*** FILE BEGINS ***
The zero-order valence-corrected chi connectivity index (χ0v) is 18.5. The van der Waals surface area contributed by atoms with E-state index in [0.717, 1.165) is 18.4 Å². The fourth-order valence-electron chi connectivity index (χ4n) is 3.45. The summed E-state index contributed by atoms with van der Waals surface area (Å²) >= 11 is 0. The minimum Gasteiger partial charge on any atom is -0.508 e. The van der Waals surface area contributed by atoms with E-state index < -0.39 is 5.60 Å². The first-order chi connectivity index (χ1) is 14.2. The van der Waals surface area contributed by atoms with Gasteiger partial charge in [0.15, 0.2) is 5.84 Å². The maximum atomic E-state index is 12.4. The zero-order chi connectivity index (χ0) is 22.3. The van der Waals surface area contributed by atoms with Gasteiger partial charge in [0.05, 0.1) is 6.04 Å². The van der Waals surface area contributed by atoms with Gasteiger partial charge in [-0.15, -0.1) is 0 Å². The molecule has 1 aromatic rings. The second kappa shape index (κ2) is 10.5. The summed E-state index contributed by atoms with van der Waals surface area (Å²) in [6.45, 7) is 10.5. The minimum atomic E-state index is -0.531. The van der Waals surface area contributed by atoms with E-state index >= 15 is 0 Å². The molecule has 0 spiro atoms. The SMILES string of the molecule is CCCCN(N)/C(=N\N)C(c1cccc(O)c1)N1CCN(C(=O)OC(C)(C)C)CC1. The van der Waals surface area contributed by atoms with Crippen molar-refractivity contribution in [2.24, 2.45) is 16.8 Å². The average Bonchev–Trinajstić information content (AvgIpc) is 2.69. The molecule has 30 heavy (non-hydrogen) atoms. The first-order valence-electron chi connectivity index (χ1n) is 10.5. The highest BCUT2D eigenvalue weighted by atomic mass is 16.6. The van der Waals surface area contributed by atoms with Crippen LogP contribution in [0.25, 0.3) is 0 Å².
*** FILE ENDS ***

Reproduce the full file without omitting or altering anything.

The zero-order valence-corrected chi connectivity index (χ0v) is 18.5. The van der Waals surface area contributed by atoms with E-state index in [0.717, 1.165) is 18.4 Å². The fourth-order valence-electron chi connectivity index (χ4n) is 3.45. The summed E-state index contributed by atoms with van der Waals surface area (Å²) >= 11 is 0. The minimum Gasteiger partial charge on any atom is -0.508 e. The van der Waals surface area contributed by atoms with E-state index < -0.39 is 5.60 Å². The first-order chi connectivity index (χ1) is 14.2. The van der Waals surface area contributed by atoms with Gasteiger partial charge in [0.15, 0.2) is 5.84 Å². The maximum atomic E-state index is 12.4. The zero-order chi connectivity index (χ0) is 22.3. The van der Waals surface area contributed by atoms with Gasteiger partial charge in [0.05, 0.1) is 6.04 Å². The van der Waals surface area contributed by atoms with Gasteiger partial charge in [-0.15, -0.1) is 0 Å². The molecule has 1 aromatic rings. The second kappa shape index (κ2) is 10.5. The summed E-state index contributed by atoms with van der Waals surface area (Å²) in [6.45, 7) is 10.5. The minimum atomic E-state index is -0.531. The van der Waals surface area contributed by atoms with E-state index >= 15 is 0 Å². The molecule has 0 spiro atoms. The SMILES string of the molecule is CCCCN(N)/C(=N\N)C(c1cccc(O)c1)N1CCN(C(=O)OC(C)(C)C)CC1. The van der Waals surface area contributed by atoms with Crippen molar-refractivity contribution in [2.24, 2.45) is 16.8 Å². The average Bonchev–Trinajstić information content (AvgIpc) is 2.69. The molecule has 30 heavy (non-hydrogen) atoms. The first-order valence-electron chi connectivity index (χ1n) is 10.5. The highest BCUT2D eigenvalue weighted by atomic mass is 16.6. The van der Waals surface area contributed by atoms with Crippen LogP contribution in [0.25, 0.3) is 0 Å².